-loading dose

-CPss x CL/{Bioavailability fraction]
-Vd x Cpss/ [Bioavailability fraction]


how long does it take to reach steady state?
bioavailability of drugs given IV
affect of renal or hepatic impairment on loading dose? maintenance dose

-4-5 half lives
-loading dose doesn't change but maintenance dose is decreased


etiology and morphology of:
coagulative necrosis
liquefactive necrosis
fat necrosis
caseous necrosis

-ischemic injury/tissue arch is preserved (lytic enzymes are denatured). annucleated cells
-bacterial infections, CNS infarct/viscous liquid mass, pus, abscess formation, CSF-filled spaces
-acute pancreatitis/lipases, saponification (chalky-white deposits)
-tuberculous infection or fungal/cheesy tan-white gross appearance granuloma


nitroglycerin's primary action vs secondary action

-venodilators causing decreased cardiac work by decreasing preload (decreased venous tension)
-dilatory effects on coronary arterioles


head bobbing with each heart beat is characteristic of which type of valvular defect? presents how? aka

-aortic regurg- increase amt of blood being ejected out of aorta (large LVSV and large regurgant SV, and large pulse pressure)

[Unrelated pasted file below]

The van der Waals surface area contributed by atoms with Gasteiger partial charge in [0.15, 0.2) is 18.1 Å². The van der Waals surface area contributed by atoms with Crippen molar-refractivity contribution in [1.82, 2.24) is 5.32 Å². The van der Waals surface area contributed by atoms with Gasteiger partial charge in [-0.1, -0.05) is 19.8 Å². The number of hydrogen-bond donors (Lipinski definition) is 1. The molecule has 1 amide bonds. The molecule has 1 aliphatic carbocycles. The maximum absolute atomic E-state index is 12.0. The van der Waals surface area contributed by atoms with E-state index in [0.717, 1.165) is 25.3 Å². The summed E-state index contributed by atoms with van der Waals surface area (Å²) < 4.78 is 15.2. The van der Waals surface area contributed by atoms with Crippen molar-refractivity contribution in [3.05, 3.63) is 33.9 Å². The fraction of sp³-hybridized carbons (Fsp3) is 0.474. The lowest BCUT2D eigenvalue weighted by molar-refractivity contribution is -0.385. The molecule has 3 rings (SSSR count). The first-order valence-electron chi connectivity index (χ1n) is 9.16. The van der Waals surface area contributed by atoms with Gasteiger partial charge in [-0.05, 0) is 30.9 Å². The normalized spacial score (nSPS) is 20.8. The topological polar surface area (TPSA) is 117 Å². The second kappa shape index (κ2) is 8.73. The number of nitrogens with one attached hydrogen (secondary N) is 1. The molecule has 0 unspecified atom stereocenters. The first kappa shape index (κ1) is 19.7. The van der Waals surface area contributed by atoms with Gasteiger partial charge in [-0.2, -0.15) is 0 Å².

-water hammer pulses, de Musset sign


carotid pulses in aortic stenosis (2)

'pulsus parvus et tardus" delayed and prolonged pulses
-systolic vibrations or carotid "shudder" thrill can also be present


which drugs cause vasodilation of arterioles over veins? major side effect? give what to counter them?

-hydralazine and minoxidil
-reflex tachy and edema (activation of RAS)
-usually give in combination with sympatholytics and diuretics to counteract these effects


mc cause of native valve bacterial endocarditis in 15-60 year old age group?



mitral annulus calcification-def, complication, age

-loss of sphincteric action of annulus
-can lead to mitral valve regurg
-females, over age 60


mc acquired chorea of childhood

-Sydenham chorea from rheumatic fever


delayed S1 can indicate

delayed closure of tricuspid valve caused by right bundle branch block